The Question That Ends With All Gossip


“Truth prevails by itself, lies always require complicity.”

Epicteto de Frigia

Usually when facing change, speculation and gossip arises in organizations. And, what organization today isn’t facing a major change, either in generation, in its structure or of definition of their business model? Practically all organizations are facing major changes, because reality has become much more complex. Therefore businesses need more flexibility to continue to fulfill their purpose.

In this context, uncertainty manifests with gossip and speculation, as if we avoid talking about the issues we must talk about. It is common to hire PR agencies or Marcom experts and to define which are the messages that should feed the system. This works, but not in the best possible ways. The reason why an individual decides to speculate and create an alternative scenario is precisely because he or she doesn’t knows what reality is. What motivates us, as employees of an organization, to speculate is our need to have a context, a reference that makes us feel secure.

Speculation arises when facing uncertainty, but the safest avenue to a good business climate amidst uncertainty is the truth. This is also true in our personal and social lives. Even though truth might hurt, it is the most efficient way to face any complex situation. While speaking about this, I like to use the ocean’s analogy: it’s as if on the surface there is a strong storm, but at the bottom there is absolute calmness. It’s similar in an environment of uncertainty. When we engage in gossip, we enter the storm and we distance ourselves from the truth, from the bottom. So, how do we deal with those behaviors even when we, as leaders, have uncertainty? For example , if I don’t know if I will be the next CEO or if there will be an important layoff; or if I know that, because the company needs to face strategic decisions, they will fire some of my colleagues; then how do I behave so I am not perceived as someone who betrays and keeps secrets? How do we stay in the calm bottom, rather than at the storm of the surface? There is a very simple step: ask for the facts. This is the question that grounds us and, as a safety valve makes the weight get back into the bottom, allows us to stay connected with reality.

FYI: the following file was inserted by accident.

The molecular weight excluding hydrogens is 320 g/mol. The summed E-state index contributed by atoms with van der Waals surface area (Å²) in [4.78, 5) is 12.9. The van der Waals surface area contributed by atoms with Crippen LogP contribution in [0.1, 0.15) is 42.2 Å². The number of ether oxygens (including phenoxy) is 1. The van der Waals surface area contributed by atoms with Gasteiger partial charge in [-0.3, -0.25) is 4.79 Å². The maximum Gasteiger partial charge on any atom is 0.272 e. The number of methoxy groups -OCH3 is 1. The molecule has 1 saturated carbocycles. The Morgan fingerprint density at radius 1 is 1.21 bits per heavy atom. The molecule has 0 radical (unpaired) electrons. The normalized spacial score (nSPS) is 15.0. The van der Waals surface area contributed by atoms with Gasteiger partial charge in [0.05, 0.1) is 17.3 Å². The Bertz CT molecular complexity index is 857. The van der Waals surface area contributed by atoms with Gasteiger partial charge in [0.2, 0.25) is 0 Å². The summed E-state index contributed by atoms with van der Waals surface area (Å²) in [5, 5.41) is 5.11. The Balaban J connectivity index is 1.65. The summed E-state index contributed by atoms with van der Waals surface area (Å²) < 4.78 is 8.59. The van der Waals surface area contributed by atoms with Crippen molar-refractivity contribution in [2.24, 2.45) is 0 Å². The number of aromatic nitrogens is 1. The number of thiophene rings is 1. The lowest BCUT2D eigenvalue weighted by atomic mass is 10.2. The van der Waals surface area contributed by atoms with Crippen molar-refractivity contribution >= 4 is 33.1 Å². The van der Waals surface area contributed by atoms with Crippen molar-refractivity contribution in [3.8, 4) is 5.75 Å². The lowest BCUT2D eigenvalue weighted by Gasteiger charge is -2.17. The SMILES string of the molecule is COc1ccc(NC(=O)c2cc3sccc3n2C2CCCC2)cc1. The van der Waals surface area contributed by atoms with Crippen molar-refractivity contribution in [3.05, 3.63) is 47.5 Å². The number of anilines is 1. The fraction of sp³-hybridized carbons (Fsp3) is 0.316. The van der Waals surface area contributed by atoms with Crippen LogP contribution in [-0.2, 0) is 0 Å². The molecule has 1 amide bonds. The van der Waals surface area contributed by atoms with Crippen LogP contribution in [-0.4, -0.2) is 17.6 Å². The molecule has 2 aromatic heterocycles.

When a colleague says: “They’re saying Juan is going to get fired because Pedro is much better.” And you answer: “Really? Tell me more!” When you get hooked in the conversation, what you are doing is climbing to the surface, feeling as if circumstances are stormy. Reality can be stormy, but it can also be calm . The question that will take you to the bottom of the ocean is: What are the facts? In what facts are you basing your arguments? These are the questions that make differences lose significance. It is a question we usually don’t answer because, by being at the surface,  we blame the storm for our decisions. When I stop assuming, when I am in the calmness of the bottom and I check with reality, then I’m the one who has to make the decisions based on what is important to me, because I’m not in the storm.

In later posts we will talk a bit more about assumptions and their impact within organizations.

The Question That Ends With All Gossip